span.s1 {font-kerning: none}</p><p>import processing.serial.*; // imports library for serial communication</p><p>import java.awt.event.KeyEvent; // imports library for reading the data from the serial port</p><p>import;</p><p>Serial myPort; // defines Object Serial</p><p>// defubes variables</p><p>String angle="";</p><p>String distance="";</p><p>String data="";</p><p>String noObject;</p><p>float pixsDistance;</p><p>int iAngle, iDistance;</p><p>int index1=0;</p><p>int index2=0;</p><p>PFont orcFont;</p><p>void setup() {</p><p> size (1200, 700); // ***CHANGE THIS TO YOUR SCREEN RESOLUTION***</p><p> smooth();</p><p> myPort = new Serial(this,"/dev/cu.usbmodem143401", 9600); // starts the serial communication</p><p> myPort.bufferUntil('.'); // reads the data from the serial port up to the character '.'. So actually it reads this: angle,distance.</p><p>}</p><p>void draw() {</p><p>  fill(98,245,31);</p><p>  // simulating motion blur and slow fade of the moving line</p><p>  noStroke();</p><p>  fill(0,4); </p><p>  rect(0, 0, width, height-height*0.065); </p><p>  fill(98,245,31); // green color</p><p>  // calls the functions for drawing the radar</p><p>  drawRadar(); </p><p>  drawLine();</p><p>  drawObject();</p><p>  drawText();</p><p>}</p><p>void serialEvent (Serial myPort) { // starts reading data from the Serial Port</p><p>  // reads the data from the Serial Port up to the character '.' and puts it into the String variable "data".</p><p>  data = myPort.readStringUntil('.');</p><p>  data = data.substring(0,data.length()-1);</p><p>  index1 = data.indexOf(","); // find the character ',' and puts it into the variable "index1"</p><p>  angle= data.substring(0, index1); // read the data from position "0" to position of the variable index1 or thats the value of the angle the Arduino Board sent into the Serial Port</p><p>  distance= data.substring(index1+1, data.length()); // read the data from position "index1" to the end of the data pr thats the value of the distance</p><p>  // converts the String variables into Integer</p><p>  iAngle = int(angle);</p><p>  iDistance = int(distance);</p><p>}</p><p>void drawRadar() {</p><p>  pushMatrix();</p><p>  translate(width/2,height-height*0.074); // moves the starting coordinats to new location</p><p>  noFill();</p><p>  strokeWeight(2);</p><p>  stroke(98,245,31);</p><p>  // draws the arc lines</p><p>  arc(0,0,(width-width*0.0625),(width-width*0.0625),PI,TWO_PI);</p><p>  arc(0,0,(width-width*0.27),(width-width*0.27),PI,TWO_PI);</p><p>  arc(0,0,(width-width*0.479),(width-width*0.479),PI,TWO_PI);</p><p>  arc(0,0,(width-width*0.687),(width-width*0.687),PI,TWO_PI);</p><p>  // draws the angle lines</p><p>  line(-width/2,0,width/2,0);</p><p>  line(0,0,(-width/2)*cos(radians(30)),(-width/2)*sin(radians(30)));</p><p>  line(0,0,(-width/2)*cos(radians(60)),(-width/2)*sin(radians(60)));</p><p>  line(0,0,(-width/2)*cos(radians(90)),(-width/2)*sin(radians(90)));</p><p>  line(0,0,(-width/2)*cos(radians(120)),(-width/2)*sin(radians(120)));</p><p>  line(0,0,(-width/2)*cos(radians(150)),(-width/2)*sin(radians(150)));</p><p>  line((-width/2)*cos(radians(30)),0,width/2,0);</p><p>  popMatrix();</p><p>}</p><p>void drawObject() {</p><p>  pushMatrix();</p><p>  translate(width/2,height-height*0.074); // moves the starting coordinats to new location</p><p>  strokeWeight(9);</p><p>  stroke(255,10,10); // red color</p><p>  pixsDistance = iDistance*((height-height*0.1666)*0.025); // covers the distance from the sensor from cm to pixels</p><p>  // limiting the range to 40 cms</p><p>  if(iDistance<40){</p><p>    // draws the object according to the angle and the distance</p><p>  line(pixsDistance*cos(radians(iAngle)),-pixsDistance*sin(radians(iAngle)),(width-width*0.505)*cos(radians(iAngle)),-(width-width*0.505)*sin(radians(iAngle)));</p><p>  }</p><p>  popMatrix();</p><p>}</p><p>void drawLine() {</p><p>  pushMatrix();</p><p>  strokeWeight(9);</p><p>  stroke(30,250,60);</p><p>  translate(width/2,height-height*0.074); // moves the starting coordinats to new location</p><p>  line(0,0,(height-height*0.12)*cos(radians(iAngle)),-(height-height*0.12)*sin(radians(iAngle))); // draws the line according to the angle</p><p>  popMatrix();</p><p>}</p><p>void drawText() { // draws the texts on the screen</p><p>  pushMatrix();</p><p>  if(iDistance>40) {</p><p>  noObject = "Out of Range";</p><p>  }</p><p>  else {</p><p>  noObject = "In Range";</p><p>  }</p><p>  fill(0,0,0);</p><p>  noStroke();</p><p>  rect(0, height-height*0.0648, width, height);</p><p>  fill(98,245,31);</p><p>  textSize(25);</p><p>  text("10cm",width-width*0.3854,height-height*0.0833);</p><p>  text("20cm",width-width*0.281,height-height*0.0833);</p><p>  text("30cm",width-width*0.177,height-height*0.0833);</p><p>  text("40cm",width-width*0.0729,height-height*0.0833);</p><p>  textSize(40);</p><p>  text("Ryan's Radar", width-width*0.875, height-height*0.0277);</p><p>  text("Angle: " + iAngle +" °", width-width*0.48, height-height*0.0277);</p><p>  text("Distance: ", width-width*0.26, height-height*0.0277);</p><p>  if(iDistance<40) {</p><p>  text("        " + iDistance +" cm", width-width*0.225, height-height*0.0277);</p><p>  }</p><p>  textSize(25);</p><p>  fill(98,245,60);</p><p>  translate((width-width*0.4994)+width/2*cos(radians(30)),(height-height*0.0907)-width/2*sin(radians(30)));</p><p>  rotate(-radians(-60));</p><p>  text("30°",0,0);</p><p>  resetMatrix();</p><p>  translate((width-width*0.503)+width/2*cos(radians(60)),(height-height*0.0888)-width/2*sin(radians(60)));</p><p>  rotate(-radians(-30));</p><p>  text("60°",0,0);</p><p>  resetMatrix();</p><p>  translate((width-width*0.507)+width/2*cos(radians(90)),(height-height*0.0833)-width/2*sin(radians(90)));</p><p>  rotate(radians(0));</p><p>  text("90°",0,0);</p><p>  resetMatrix();</p><p>  translate(width-width*0.513+width/2*cos(radians(120)),(height-height*0.07129)-width/2*sin(radians(120)));</p><p>  rotate(radians(-30));</p><p>  text("120°",0,0);</p><p>  resetMatrix();</p><p>  translate((width-width*0.5104)+width/2*cos(radians(150)),(height-height*0.0574)-width/2*sin(radians(150)));</p><p>  rotate(radians(-60));</p><p>  text("150°",0,0);</p><p>  popMatrix(); </p><p>}</p>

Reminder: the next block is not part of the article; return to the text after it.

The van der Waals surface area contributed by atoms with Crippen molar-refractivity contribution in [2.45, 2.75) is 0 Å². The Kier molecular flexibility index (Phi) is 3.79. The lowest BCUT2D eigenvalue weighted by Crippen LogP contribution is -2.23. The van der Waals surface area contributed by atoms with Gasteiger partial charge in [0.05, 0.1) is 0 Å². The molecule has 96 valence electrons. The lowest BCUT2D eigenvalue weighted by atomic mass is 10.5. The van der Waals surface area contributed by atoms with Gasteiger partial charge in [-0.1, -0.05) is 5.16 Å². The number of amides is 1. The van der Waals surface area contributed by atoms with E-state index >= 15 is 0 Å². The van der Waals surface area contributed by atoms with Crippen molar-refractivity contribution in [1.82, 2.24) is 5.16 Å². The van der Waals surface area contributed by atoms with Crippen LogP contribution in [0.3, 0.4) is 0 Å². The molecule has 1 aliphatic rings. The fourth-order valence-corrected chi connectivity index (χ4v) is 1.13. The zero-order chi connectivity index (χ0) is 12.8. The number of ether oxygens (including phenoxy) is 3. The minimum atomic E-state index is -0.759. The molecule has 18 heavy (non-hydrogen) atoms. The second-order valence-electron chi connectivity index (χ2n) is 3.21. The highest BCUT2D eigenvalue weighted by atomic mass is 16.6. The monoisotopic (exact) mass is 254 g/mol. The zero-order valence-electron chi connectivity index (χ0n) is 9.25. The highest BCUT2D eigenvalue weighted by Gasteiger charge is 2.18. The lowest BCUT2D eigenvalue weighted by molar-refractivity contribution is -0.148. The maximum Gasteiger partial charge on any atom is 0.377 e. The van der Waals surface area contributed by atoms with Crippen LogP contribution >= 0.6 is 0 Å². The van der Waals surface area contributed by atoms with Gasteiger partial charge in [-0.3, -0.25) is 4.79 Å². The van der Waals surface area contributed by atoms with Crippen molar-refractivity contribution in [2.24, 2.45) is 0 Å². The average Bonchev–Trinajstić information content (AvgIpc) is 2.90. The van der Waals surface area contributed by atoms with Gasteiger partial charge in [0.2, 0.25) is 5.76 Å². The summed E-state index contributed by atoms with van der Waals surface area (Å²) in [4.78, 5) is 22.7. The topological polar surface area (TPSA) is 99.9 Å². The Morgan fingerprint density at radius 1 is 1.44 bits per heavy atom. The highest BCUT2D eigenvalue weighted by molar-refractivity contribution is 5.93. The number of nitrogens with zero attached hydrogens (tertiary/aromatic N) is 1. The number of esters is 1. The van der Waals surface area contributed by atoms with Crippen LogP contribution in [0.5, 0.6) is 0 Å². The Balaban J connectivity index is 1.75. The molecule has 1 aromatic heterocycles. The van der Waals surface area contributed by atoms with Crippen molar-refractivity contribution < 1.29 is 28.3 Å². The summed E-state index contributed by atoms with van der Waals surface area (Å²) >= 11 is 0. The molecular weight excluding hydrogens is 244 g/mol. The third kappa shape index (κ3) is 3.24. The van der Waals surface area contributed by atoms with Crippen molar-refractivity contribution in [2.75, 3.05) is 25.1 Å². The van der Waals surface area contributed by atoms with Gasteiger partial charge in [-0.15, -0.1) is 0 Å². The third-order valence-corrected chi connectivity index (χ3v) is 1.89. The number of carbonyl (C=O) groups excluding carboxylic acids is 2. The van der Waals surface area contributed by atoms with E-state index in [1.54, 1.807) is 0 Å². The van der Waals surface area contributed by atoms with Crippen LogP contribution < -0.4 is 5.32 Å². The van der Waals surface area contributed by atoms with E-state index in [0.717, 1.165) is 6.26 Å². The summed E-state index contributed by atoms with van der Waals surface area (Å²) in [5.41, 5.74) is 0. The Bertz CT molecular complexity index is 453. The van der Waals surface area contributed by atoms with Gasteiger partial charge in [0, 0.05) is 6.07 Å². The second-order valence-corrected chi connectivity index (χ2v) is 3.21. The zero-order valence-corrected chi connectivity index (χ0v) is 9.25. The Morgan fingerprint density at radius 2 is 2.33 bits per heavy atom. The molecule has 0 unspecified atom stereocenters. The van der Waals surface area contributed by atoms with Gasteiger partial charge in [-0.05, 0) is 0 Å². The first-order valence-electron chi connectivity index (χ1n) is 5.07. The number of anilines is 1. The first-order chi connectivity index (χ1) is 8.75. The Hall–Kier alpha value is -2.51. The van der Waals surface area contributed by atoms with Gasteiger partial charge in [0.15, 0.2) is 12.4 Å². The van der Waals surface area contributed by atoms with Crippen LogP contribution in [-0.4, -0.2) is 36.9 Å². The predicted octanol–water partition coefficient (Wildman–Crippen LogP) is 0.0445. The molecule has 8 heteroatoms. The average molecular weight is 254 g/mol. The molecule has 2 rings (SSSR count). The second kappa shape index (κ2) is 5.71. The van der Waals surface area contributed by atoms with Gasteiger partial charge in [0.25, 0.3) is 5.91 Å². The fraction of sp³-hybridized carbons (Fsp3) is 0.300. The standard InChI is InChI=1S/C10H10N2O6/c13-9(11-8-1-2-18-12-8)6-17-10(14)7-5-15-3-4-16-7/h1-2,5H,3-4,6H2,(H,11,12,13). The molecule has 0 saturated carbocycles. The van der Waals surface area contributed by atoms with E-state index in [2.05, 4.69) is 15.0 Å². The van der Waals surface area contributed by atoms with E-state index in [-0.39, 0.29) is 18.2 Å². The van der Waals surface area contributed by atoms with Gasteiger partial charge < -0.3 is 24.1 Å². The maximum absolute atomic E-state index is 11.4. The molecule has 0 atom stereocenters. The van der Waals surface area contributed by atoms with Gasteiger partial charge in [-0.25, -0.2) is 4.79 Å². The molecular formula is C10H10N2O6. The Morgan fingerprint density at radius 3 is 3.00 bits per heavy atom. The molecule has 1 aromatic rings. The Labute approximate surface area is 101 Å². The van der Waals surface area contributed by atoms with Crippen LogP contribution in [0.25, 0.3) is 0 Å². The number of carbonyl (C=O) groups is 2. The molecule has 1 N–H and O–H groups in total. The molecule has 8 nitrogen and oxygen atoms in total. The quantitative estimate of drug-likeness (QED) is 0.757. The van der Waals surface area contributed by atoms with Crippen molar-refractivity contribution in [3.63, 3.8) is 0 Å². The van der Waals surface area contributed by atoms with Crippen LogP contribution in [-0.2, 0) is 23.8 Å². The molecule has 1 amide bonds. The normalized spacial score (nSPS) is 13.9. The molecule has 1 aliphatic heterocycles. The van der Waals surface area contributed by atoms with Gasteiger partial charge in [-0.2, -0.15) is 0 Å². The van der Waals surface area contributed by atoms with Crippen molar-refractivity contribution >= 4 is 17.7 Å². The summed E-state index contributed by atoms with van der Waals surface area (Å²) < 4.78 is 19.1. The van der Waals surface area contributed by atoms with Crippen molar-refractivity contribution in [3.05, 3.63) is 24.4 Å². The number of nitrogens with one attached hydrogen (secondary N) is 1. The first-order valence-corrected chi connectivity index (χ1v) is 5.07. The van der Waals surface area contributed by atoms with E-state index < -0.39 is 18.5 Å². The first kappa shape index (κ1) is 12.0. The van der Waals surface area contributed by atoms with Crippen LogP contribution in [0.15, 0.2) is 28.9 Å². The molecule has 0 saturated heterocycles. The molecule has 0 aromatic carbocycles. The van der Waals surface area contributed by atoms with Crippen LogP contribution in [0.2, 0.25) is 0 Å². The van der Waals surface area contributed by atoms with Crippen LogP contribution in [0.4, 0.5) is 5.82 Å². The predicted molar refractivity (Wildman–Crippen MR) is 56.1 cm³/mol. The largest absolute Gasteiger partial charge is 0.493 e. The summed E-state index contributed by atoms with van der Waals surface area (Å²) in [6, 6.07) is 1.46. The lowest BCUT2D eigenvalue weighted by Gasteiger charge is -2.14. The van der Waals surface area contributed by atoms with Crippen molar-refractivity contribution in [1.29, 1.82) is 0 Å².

Step 4: Ultrasonic Sensor Bracket

As my inspiration for this project hadn’t included any sort of bracket to hold the ultrasonic sensor in place, I decided that it would be a good idea to 3D print this bracket to give the finished design a cleaner look, and make everything easier to put together. The section which holds the ultrasonic sensor ended up fitting relatively tightly around the ultrasonic sensor, doing a good job at keeping it in place. However, the hole cut out underneath for the servo arm to go in is slightly too big, so I needed to add a lot of glue to keep it in place. But overall, it works quite nicely and gives the design a good look.

Step 5: Laser-Cut Box Design

This box was implemented to give the project a clean and professional look. It does a good job at concealing all of the wires and the arduino board itself. To create the actual box design, I used the website to get the finger edges to join each side of the box together. This was a very useful website as it saves me heaps of time and is very easy to use. As you can see from the finished product of the radar, I cut out measured holes in the side and top of the design to allow for the parts of the project which needed to be on the outside. This included holes for the servo, which I stuck to the box from underneath, wires to the ultrasonic sensor, the buzzer, and to the arduino board itself from the computer. It is quite big (there is a lot of room in the box) but at least it gives you a lot of room to work with and nothing is ever cramped. If you were to make a box design yourself, you could definitely make ti smaller and everything would still fit.

Source: How to Make an Arduino Radar